Congratulations to Professor Carola-Bibiane Schönlieb, Professor Richard Nickl and the team of mathematicians, statisticians and image processing experts from Cambridge, Bath, and UCL who have been awarded a large five year Programme Grant worth £3.5M by the EPSRC on ‘The mathematics of deep learning’. This Programme Grant aims to put deep learning onto a firm mathematical basis, and will combine theory, modelling, data, and computation to help unlock the next generation of deep learning.
If you are ill, would you trust a diagnosis only made by a machine without involving a doctor? Would you be happy to fly on an aeroplane designed just from looking at previous aeroplanes, or have a weather forecast made by a machine without using the laws of physics?
Huge advances in machine learning mean that all of the above are possible either now, or in the near future. Machine learning, in particular Deep Learning (DL) based on ‘neural networks’, is one of the fastest growing areas of modern science and technology, which has potentially enormous and transformative impact on all areas of our life. The applications of DL embrace many disciplines such as (bio-)medical sciences, computer vision, the physical sciences, the social sciences, speech recognition, gaming, music and finance. DL based algorithms are now used to play chess and GO at the highest level, diagnose illness, drive cars, recruit staff and even make legal judgements. The possible applications in the future are almost unlimited. Perhaps DL methods will be used in the future to predict the weather and climate, or even human behaviour. However, alongside this explosive growth has been a concern that there is a lack of explainability behind DL and the way that DL based algorithms make their decisions. This leads to a lack of trustworthiness in the use of the algorithms. A reason for this is that the huge successes of deep learning is not well understood, the results are sometimes mysterious, and there is often a lack of a clear link between the data training DL algorithms, and the decisions made by these algorithms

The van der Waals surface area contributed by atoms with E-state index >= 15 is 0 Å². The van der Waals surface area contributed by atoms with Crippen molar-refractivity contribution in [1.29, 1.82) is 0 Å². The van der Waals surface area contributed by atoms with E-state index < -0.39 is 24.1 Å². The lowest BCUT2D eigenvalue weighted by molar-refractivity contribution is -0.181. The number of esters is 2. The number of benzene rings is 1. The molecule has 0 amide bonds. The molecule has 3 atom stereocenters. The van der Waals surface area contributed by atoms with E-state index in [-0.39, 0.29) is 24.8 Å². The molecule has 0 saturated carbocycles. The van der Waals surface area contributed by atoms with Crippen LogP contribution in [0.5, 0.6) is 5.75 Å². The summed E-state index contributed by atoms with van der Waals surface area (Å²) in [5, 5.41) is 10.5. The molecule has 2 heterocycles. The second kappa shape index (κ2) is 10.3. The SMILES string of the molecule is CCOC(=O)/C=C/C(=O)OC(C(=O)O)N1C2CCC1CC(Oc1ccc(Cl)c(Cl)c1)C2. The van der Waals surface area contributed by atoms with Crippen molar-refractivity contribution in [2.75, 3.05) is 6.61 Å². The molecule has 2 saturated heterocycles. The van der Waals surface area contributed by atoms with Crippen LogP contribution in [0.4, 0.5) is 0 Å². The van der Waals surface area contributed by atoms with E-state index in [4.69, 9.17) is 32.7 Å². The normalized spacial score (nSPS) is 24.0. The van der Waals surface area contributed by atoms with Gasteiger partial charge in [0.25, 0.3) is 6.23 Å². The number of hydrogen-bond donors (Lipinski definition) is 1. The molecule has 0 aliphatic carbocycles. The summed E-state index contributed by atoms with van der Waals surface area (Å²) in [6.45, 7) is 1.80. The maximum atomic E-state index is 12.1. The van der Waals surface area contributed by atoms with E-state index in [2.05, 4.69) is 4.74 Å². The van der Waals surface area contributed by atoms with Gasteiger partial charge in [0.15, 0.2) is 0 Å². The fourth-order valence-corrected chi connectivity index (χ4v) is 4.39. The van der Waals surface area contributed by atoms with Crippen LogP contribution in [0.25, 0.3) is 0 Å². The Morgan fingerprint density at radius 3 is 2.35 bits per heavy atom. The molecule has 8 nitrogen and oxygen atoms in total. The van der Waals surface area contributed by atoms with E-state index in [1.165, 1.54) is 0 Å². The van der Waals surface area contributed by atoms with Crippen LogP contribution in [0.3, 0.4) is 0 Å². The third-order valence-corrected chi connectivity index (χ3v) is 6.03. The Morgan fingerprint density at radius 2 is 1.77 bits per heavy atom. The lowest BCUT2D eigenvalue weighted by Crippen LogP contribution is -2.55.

The research work in the grant will comprise an interlocked set of work packages aimed to address both the theoretical development of DL (so that it becomes explainable) and the algorithmic development (so that it becomes trustworthy). These will then be linked to the development of DL in a number of key application areas, linked to and supported by industry, including medical image processing, partial differential equations and environmental problems. For example the team will explore the question of whether it is possible to use DL based algorithms to forecast the weather and climate faster and more accurately than the existing physics based algorithms.
The results of the work will be presented to the public and policy makers at science festivals and many other open events.